But before you decide to never enter a hospital again, here are a few facts regarding mucormycosis:
While most mucormycosis infections are life-threatening, they are quite rare in healthy individuals. These terrible infections are usually seen in people who have uncontrolled, flaring diabetes (diabetic ketoacidosis), or in those with severely compromised immune systems (like leukemia patients receiving immune- suppressing medications).
This is why the best way to treat these infections, which can affect the skin, gastrointestinal system, and central nervous system, is to treat the underlying condition, in addition to providing antifungal and possibly surgical therapy.
Diabetic ketoacidosis requires insulin, correction of acidosis with sodium bicarbonate, and rehydration. Low white-blood cell counts associated with leukemia should be reversed, if possible, with the use of colony-stimulating factors and the withdrawal of cytotoxic chemotherapy. Leukemia patients should be weaned off immunosuppressive drugs, if possible.
Other risk factors for mucormycosis include extreme malnutrition, trauma and the use of contaminated medical supplies (in the New Orleans case, linens that were colonized by the fungus).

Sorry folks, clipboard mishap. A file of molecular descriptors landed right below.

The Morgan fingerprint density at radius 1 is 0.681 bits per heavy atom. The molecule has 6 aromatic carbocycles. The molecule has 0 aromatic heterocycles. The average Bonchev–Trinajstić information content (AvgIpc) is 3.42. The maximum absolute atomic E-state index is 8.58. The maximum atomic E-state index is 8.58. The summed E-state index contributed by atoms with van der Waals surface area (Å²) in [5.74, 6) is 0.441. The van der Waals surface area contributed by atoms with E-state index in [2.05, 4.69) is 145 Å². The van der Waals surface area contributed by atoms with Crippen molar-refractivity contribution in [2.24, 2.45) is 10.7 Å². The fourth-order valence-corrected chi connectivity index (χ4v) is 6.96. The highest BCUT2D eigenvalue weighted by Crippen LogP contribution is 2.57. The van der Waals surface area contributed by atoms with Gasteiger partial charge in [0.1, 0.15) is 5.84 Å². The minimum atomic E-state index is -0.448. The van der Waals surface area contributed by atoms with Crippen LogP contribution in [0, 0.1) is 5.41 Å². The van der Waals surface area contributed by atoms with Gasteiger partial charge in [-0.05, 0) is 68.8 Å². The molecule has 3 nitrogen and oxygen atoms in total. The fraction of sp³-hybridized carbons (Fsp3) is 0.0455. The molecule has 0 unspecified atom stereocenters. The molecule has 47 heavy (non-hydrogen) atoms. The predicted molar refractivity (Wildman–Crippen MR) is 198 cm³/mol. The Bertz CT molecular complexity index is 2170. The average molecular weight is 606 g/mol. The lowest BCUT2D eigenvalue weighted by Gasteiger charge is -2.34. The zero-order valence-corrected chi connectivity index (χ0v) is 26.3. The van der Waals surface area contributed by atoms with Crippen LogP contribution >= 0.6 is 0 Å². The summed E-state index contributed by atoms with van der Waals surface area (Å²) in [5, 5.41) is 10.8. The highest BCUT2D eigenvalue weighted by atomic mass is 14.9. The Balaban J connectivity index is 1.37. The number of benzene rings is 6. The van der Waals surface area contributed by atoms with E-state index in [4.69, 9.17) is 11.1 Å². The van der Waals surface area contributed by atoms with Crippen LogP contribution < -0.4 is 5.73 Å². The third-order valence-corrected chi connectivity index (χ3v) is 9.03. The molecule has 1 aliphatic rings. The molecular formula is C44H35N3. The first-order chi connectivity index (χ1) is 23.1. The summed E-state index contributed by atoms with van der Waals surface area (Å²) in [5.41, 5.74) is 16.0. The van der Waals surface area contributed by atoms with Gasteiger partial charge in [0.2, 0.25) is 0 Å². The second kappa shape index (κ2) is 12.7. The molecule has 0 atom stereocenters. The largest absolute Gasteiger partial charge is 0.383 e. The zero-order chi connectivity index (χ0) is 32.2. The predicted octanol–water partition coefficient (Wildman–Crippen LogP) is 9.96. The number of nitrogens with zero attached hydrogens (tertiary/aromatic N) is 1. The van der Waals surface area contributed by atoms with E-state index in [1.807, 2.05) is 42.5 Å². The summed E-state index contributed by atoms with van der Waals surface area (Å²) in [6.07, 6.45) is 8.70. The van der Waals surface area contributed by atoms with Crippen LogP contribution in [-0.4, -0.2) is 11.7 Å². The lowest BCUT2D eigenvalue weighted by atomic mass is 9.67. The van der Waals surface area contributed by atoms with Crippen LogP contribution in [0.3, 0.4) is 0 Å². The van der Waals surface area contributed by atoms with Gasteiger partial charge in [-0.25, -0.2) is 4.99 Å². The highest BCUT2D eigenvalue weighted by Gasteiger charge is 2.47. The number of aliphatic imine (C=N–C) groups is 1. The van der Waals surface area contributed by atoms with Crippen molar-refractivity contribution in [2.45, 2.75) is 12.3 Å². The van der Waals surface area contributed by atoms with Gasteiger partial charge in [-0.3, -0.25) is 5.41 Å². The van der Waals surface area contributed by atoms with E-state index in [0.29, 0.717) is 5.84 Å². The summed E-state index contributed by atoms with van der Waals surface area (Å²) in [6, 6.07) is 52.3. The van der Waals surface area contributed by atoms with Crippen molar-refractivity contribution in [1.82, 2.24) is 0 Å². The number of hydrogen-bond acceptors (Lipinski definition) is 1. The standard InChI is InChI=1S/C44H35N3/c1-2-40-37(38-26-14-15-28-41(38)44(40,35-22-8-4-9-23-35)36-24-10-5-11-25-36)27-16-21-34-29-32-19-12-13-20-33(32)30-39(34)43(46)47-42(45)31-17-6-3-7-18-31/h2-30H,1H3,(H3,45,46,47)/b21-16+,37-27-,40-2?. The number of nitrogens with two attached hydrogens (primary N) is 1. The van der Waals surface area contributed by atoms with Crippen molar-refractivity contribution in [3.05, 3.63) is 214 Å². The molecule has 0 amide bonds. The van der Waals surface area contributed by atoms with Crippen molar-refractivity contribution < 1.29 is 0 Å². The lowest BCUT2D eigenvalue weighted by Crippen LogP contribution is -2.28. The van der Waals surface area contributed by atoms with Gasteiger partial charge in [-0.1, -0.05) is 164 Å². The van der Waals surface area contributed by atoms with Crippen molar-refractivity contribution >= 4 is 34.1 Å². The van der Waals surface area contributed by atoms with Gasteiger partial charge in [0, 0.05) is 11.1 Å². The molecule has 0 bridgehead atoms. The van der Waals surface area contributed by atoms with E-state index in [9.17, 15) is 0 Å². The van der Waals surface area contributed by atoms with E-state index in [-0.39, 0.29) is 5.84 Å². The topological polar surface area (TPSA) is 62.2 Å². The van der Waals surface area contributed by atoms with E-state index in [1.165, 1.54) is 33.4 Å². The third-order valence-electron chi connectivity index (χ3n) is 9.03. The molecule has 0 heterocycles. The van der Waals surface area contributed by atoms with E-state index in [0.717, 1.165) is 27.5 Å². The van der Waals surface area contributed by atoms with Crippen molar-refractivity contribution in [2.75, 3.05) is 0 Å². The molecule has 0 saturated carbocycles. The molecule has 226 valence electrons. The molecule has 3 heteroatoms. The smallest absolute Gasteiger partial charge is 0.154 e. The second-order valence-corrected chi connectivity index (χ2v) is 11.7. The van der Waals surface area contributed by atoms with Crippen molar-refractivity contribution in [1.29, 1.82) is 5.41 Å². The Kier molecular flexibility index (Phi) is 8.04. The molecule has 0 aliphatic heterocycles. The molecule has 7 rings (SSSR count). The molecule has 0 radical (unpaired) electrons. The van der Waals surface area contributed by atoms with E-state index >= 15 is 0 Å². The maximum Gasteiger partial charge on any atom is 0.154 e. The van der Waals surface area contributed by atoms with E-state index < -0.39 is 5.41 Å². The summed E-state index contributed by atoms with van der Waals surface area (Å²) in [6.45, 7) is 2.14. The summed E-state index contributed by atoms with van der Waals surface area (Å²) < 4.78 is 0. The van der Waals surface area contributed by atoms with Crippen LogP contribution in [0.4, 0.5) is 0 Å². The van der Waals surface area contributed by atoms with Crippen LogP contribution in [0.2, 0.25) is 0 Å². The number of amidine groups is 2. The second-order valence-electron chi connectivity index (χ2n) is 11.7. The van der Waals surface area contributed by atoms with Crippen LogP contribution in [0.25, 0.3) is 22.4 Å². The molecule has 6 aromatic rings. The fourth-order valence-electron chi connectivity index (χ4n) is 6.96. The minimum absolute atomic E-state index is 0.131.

Natural disasters (after hurricanes, tsunamis, or tornados) may be associated with mucormycosis outbreaks because the major route of infection is inhalation of aerosolized fungal spores. Open wound infections are also a risk factor.
Surviving mucormycosis requires rapid diagnosis and aggressive coordinated medical and surgical therapy. Those with mucormycosis NEED to be treated in a hospital with subspecialty units experienced in the care of the condition and the underlying causes. DO NOT MESS AROUND WITH THIS INFECTION.
The incidence of mucormycosis is rising. If and when this infection occurs, attempts must be made to identify a source or route of transmission for which control measures can be implemented. As in the New Orleans hospital case, linens should be considered as one potential vehicle for the transmission of the fungus.
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